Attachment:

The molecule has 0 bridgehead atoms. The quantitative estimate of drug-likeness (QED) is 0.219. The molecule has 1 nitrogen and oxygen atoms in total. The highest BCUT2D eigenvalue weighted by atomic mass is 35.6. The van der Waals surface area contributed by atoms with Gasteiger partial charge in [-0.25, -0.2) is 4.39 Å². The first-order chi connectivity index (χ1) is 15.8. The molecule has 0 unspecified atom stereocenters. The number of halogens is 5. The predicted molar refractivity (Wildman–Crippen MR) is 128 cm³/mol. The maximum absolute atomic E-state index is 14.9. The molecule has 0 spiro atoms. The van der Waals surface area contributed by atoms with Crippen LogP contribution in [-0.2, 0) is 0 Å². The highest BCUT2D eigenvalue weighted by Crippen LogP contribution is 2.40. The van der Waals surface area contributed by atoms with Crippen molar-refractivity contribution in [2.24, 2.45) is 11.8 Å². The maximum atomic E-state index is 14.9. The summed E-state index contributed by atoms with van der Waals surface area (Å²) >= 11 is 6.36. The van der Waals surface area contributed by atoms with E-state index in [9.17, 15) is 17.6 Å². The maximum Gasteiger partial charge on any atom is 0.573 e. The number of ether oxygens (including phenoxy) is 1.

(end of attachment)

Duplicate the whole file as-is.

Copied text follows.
The molecule has 0 bridgehead atoms. The quantitative estimate of drug-likeness (QED) is 0.219. The molecule has 1 nitrogen and oxygen atoms in total. The highest BCUT2D eigenvalue weighted by atomic mass is 35.6. The van der Waals surface area contributed by atoms with Gasteiger partial charge in [-0.25, -0.2) is 4.39 Å². The first-order chi connectivity index (χ1) is 15.8. The molecule has 0 unspecified atom stereocenters. The number of halogens is 5. The predicted molar refractivity (Wildman–Crippen MR) is 128 cm³/mol. The maximum absolute atomic E-state index is 14.9. The molecule has 0 spiro atoms. The van der Waals surface area contributed by atoms with Crippen LogP contribution in [-0.2, 0) is 0 Å². The highest BCUT2D eigenvalue weighted by Crippen LogP contribution is 2.40. The van der Waals surface area contributed by atoms with Crippen molar-refractivity contribution in [2.24, 2.45) is 11.8 Å². The maximum atomic E-state index is 14.9. The summed E-state index contributed by atoms with van der Waals surface area (Å²) >= 11 is 6.36. The van der Waals surface area contributed by atoms with E-state index in [9.17, 15) is 17.6 Å². The maximum Gasteiger partial charge on any atom is 0.573 e. The number of ether oxygens (including phenoxy) is 1.